Here’s my 2 cents.

  • The components were pretty sturdy.
  • Assembly took 10 minutes. Take a minute and take a good look at the manual and you could end up spending 5 instead.
  • The bar itself could be a little longer or made so that it’s adjustable in length to fit different size doorways.

I thought the Iron Gym was very easy to use. You can use it to do pushups, dips and chinups, but I’ll probably be using it mostly for chinups. Keep in mind that this thing will most likely only work on standard doorways. If your doorway is too wide or in a weird corner, it may not work. The other thing I have to say is that you are really hanging on your top door frame. That thing better be sturdy. I’m not sure what the maximum weight your doorway and bar will support but I figured that it wasn’t going to be a problem for me since I’m a lot smaller than your average American.

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Book Review: “Buffet – The Making of an American Capitalist”

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As of this moment, Warren Buffet is the richest man in America, surpassing even Bill Gates at a whopping estimated net worth of $62 BILLION dollars. His company, Berkshire Hathaway is currently trading at 113,000 with a market cap of over $175B. He makes Dr. Evil look like a lemonade stand. I wanted to read more about this enigmatic investor from Omaha who is an anomaly by any stretch of the word. Frugal and thrifty doesn’t even begin to describe him. He lives in a small 3 bedroom house he bought over 50 years ago. His car at the moment is a 2001 Lincoln Town Car. He likes hamburgers and Cherry Coke. I wanted to know more about this man. This book however is a biography and in no shape or way did Warren Buffet had anything to do with it. In fact, he told the author when he wanted to write about Warren that he was not going to give him anything.

This book starts off in his early years, covering his family life, his relatives, siblings and their relationship. Even as a child, Warren’s fascination with numbers and his comfort in consistency were apparent. He enjoyed the accumulation of money and did not enjoy parting with it any more than he enjoyed parting with any aspect of his life. Warren was a hard worker even early in life. I think that exemplifies what makes him so great. It was never about luck of fortune with him. It was just honest hard work and an in depth knowledge of the facts he needed to know about what he was interested in. In this case, most of the time it was money and companies. He would be able to regurgitate out the financials of any company he was interested in backwards and forwards. He probably knew more about the companies than the people who ran them. And when the emotional stock market would value great companies that were valued much less than the actual value of the company, he would scoop them up. He’s basically made a living being a bargain hunter of stocks. That’s a gross oversimplification, but it’s the best way I can put it.

This book is chock full of stories of Warren’s life. I especially appreciated learning about his formative years. He started delivering papers at a very young age and took on more and more routes and optimized them so he would make the most money. Before the age of 15, he had 5 delivery routes delivering over 500 papers each morning. In 1945, at age 14, he was earning $175 a month, basically what a young man was earning as a full time wage at the time. In his senior year, he and his buddy Donald Danly invested in a pinball machine that rented out to a barbershop. They expanded their operating adding more barbershops and pinball machines, and soon were making $50/week. Warren was just very entreprenurial from the very beginning.

The book also mentions Bill Graham, Warren’s mentor and his great influence on his investment style – of finding a great value. Bill and Warren were never fad investors but stuck to their guns in long term investment strategies. He prefererred to think of his investments as long term relationships and as such refused to sell much of his holdings. Anybody who didn’t fit his view of investing were discouraged to invest with him.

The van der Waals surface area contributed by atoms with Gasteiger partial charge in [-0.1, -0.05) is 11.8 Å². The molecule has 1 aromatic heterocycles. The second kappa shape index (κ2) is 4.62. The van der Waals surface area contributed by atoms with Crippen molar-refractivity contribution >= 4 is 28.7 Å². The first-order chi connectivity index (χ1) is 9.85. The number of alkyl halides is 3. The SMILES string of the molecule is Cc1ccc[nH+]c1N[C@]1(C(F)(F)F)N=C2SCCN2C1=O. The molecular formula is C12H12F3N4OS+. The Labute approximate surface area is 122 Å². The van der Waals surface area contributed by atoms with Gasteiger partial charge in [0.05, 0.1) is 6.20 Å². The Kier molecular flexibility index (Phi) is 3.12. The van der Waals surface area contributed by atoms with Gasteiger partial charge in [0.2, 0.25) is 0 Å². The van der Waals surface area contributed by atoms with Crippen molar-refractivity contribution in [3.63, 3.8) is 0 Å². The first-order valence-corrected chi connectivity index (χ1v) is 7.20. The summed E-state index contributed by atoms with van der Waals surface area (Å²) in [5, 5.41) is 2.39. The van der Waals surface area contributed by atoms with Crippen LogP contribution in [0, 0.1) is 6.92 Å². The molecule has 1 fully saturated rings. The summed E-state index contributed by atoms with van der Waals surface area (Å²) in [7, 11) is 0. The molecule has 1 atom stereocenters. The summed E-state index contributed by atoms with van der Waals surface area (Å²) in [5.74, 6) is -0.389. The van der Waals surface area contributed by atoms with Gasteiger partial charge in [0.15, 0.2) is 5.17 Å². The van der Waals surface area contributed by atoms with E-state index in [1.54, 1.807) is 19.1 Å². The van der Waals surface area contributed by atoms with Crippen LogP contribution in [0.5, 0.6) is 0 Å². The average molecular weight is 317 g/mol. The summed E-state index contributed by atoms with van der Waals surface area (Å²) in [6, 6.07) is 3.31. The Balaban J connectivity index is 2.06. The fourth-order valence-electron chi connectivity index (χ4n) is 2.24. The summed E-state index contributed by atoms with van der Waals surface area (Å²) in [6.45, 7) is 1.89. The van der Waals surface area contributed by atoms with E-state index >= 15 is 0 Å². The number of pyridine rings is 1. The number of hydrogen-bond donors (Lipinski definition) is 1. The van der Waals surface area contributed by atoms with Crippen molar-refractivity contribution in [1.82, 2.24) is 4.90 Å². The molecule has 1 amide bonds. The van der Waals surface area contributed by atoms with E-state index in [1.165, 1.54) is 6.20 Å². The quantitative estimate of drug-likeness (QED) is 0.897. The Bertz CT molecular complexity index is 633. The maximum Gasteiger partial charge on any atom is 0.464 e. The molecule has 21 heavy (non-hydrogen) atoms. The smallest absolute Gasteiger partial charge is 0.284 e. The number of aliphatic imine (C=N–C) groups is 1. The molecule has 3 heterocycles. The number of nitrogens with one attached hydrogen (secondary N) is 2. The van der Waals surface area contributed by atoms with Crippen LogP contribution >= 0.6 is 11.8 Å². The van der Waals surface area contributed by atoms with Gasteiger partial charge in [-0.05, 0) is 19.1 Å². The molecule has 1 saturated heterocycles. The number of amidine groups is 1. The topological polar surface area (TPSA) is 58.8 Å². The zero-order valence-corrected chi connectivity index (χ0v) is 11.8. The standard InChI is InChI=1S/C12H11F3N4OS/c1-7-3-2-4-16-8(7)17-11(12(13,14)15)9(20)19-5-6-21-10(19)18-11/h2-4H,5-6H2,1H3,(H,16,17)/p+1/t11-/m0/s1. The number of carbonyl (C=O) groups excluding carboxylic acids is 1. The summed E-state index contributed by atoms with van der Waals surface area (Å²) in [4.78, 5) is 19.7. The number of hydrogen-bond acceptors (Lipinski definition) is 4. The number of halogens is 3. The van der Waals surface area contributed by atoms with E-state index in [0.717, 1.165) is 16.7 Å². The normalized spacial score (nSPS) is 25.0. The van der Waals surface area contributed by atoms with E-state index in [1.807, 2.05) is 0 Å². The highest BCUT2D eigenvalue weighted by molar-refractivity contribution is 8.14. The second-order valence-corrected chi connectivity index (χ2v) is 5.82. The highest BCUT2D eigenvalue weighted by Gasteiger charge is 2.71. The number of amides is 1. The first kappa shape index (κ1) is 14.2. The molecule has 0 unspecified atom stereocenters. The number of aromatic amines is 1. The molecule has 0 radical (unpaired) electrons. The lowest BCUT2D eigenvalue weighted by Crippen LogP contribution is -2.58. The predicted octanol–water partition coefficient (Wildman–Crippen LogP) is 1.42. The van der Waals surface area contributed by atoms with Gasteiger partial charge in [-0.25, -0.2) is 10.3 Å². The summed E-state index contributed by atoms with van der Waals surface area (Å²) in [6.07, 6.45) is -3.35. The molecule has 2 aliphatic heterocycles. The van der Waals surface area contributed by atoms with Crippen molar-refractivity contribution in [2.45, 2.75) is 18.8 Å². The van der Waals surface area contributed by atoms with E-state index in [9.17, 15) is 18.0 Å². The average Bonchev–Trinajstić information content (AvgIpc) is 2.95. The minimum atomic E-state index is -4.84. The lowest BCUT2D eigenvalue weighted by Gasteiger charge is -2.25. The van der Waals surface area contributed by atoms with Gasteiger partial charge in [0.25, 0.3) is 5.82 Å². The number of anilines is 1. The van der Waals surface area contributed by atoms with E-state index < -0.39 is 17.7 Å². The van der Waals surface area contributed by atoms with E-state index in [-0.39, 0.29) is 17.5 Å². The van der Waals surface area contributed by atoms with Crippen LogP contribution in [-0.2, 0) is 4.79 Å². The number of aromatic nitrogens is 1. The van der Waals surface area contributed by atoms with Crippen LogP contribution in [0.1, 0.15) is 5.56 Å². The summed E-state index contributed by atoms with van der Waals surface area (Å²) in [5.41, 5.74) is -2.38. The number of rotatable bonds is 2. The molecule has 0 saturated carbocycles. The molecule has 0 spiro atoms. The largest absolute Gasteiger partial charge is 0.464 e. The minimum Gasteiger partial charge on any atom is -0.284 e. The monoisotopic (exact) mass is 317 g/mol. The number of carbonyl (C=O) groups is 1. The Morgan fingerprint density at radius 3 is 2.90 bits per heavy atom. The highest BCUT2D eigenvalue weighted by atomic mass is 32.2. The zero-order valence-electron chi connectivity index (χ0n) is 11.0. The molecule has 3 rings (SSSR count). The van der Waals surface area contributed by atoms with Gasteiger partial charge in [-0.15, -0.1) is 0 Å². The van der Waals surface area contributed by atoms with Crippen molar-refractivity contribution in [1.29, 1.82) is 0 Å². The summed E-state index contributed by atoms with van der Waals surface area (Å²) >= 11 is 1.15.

I won’t say anymore about this book. If you like what you read so far, you definitely should go and get it. I thouroughly enjoyed it. I garnered some insight in to the man, learned a great deal about his life, and took away valuable lessons.



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“Crossing the Chasm” Book Review

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I think this book was recommended reading on a Y Combinator blog post. Described as a marketing book for engineers, I quickly jumped on this one on Amazon. This book aims to help you take your product from the startup phase across the chasm into the consumer phase. The misconception that entrepreneurs must realize is that the early adopters are a different type of consumers than the majority. Success in one market does not necessarily lead to success in the other unless different tactics are employed.

To be honest, the beginning of this book was pretty dry, and I wasn’t sure that I was going to get through the book, but it does get better. My interest in the book quickly increased when the author Geoffrey Moore gives the D-Day analogy of introducing products to the mainstream:

  • Goal is to enter and take control of the mainstream market that is dominated by an entrenched competitor
  • Assemble an invasion force of other products and companies
  • Immediate goal is to transition from early market base to strategic target market segment
  • Between us and the goal is the chasm
  • Force competitor out of target niche market
  • Then move out to take over additional market segments

That pretty much summarizes the points in his book. I really like his analogies. One that comes to mind is his statement that numeric data is like sausage – meaning that once you know how it’s made, you can’t quite every use them again. His belief is that most numeric data is built on assumptions that are built on assumptions like a house of cards built on more houses of cards.

One thing that really resonated with me was – make products easy to buy vs. easy to sell. You are trying to convince the customer of buying, not yourself of selling the product. Seems like common sense, but that’s not how most engineers think.

To Moore, it’s all about positioning your product. The key is to occupy and solidify the space inside the target customer’s head. You have to be just one thing to the customer or else he won’t remember it. By this he means that if you try to be too many things, the customer cannot remember it. Think about all the major brands like Nike, Coke, Apple. Those brands really only embody a few if only just 1 single thing in your mind.

One thing to keep in mind though is that this book is a bit dated. It talks about companies that may or may not have fared so well after the Internet bubble burst, but I think the theories are just as applicable today as they were 10 years ago.